BOTH these men were highly esteemed by Artaxerxes Longimanus, the Ahasuarus of the book of Esther. They were noble men, well deserving the good opinion of the Persian king, and were remarkable for force and ability, as well as for honesty and faithfulness.

When the king gave Ezra permission to visit his countrymen at Jerusalem, he made a decree that the treasurers beyond the river should furnish Ezra with money and provisions, and that whatsoever Ezra or the God of Heaven should require for the house of the Lord should be done speedily; "For why," said he, "should there be wrath against the realm of the king and his sons?" It would appear from this remark that the Persians had seen so many proofs of the divine power that even the king had learned to fear the God of Heaven, and seek his favor.

The decree also made it the duty of Ezra to appoint magistrates and judges to judge the people. He was to choose for office, men who knew the law of his God, and was to teach that law to those who knew it not. Power was also given him to punish those who would not obey the laws of his God and of the king, by sending them out of the country, by taking away their property and using it for the public good, or by putting them in prison. The king, his counselors, and many others gave large sums of money to be used by Ezra and the priests at Jerusalem in buying animals for sacrifice, and in such other ways as they might think best calculated to honor God and his worship.

When Ezra went up to Jerusalem, he was accompanied by a large number of his countrymen, probably about six thousand in all, including women and children. Before starting, all these were gathered in a company at the river Ahava. When Ezra looked through the company, he found no priest among them, and refused to go until priests could be found who were willing to join them. After some delay, about forty priests were obtained, and two hundred and twenty Nethenim, men whose business it was to assist the priests in the services of the temple.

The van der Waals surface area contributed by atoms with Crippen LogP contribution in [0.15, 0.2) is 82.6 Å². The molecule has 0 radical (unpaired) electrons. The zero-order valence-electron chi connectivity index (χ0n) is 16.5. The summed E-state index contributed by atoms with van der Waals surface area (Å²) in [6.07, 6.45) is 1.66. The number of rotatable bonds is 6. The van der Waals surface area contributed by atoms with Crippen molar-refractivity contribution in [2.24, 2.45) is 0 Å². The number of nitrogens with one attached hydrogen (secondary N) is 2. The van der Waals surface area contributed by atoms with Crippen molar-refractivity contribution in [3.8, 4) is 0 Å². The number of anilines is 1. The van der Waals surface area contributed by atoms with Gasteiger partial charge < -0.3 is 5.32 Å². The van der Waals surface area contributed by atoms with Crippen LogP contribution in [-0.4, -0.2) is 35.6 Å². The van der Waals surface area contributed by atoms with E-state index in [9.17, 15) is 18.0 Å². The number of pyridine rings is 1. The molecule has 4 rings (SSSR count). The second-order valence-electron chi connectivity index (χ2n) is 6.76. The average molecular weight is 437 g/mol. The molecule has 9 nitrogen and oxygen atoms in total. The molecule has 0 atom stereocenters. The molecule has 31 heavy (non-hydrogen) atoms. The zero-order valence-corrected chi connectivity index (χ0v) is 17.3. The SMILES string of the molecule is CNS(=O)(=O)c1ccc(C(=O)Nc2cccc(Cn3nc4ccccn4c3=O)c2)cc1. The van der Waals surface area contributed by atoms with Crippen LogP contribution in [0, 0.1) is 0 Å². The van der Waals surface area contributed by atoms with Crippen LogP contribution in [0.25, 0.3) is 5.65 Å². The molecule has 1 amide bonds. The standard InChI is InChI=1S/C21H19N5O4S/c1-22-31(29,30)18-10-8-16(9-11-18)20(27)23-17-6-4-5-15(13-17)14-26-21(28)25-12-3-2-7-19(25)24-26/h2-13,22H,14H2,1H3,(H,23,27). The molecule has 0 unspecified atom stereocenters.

Then Ezra carefully weighed out the gold and silver, and the costly vessels that had been given for the services in the temple, and gave all into the hands of the priests, to be kept and guarded by them while on the journey, and delivered into the hands of the chief of the priests and fathers when they should arrive at Jerusalem. 

When everything was ready for the journey, they fasted and prayed three days, consecrating themselves to their God, and asking him to protect them on their long and dangerous journey through the wilderness, which was then, as now, infested by prowling bands of fierce robbers. 

Ezra said he was ashamed to ask the king for a guard of soldiers, because he had spoken unto the king, saying, "The hand of our God is upon all them for good that seek him, but his power and his wrath is against all them that forsake him."

And the hand of the Lord did protect them; for in a little more than four months they accomplished, on foot, this dreary journey of at least seven hundred miles. We can easily imagine how joyfully they were received by their brethren at Jerusalem, who were in great need of help.

About thirteen years after Ezra went up to Jerusalem, Nehemiah heard that his countrymen in Judea were in great affliction and reproach, and that the walls of their city were still in ruins. This made him so sad that he wept, and prayed to God most earnestly, confessing his sins and the sins of his people, and pleading for the fulfillment of the promises that had been made them.

When Nehemiah was the king's cup-bearer; and when he came in, as usual, to wait upon his master, the king noticed the sorrowful expression of his countenance, and inquired into the cause of it. Then Nehemiah said, "Why should not my countenance be sad, when the city, the place of my fathers' sepulchres, lieth waste, and the gates thereof are consumed with fire?" The king cheerfully granted Nehemiah the privilege of going to Jerusalem to build the wall of the city and set up its gates. But the king thought so much of the company and services of Nehemiah that he made him promise to return at a set time.
For further particulars in the lives of these good men, our young readers are directed to the Bible; for each of them wrote a book which bears his name.
The example of these godly men deserves much praise. They were both favorites with the greatest king then living, and probably enjoyed all the luxuries that could be desired; yet they were anxious to leave all, and go to the aid of their poor brethren at Jerusalem. In this they manifested the spirit of our Saviour, who left the court of Heaven to come to the aid of sinful men. Let us all cultivate the same noble spirit!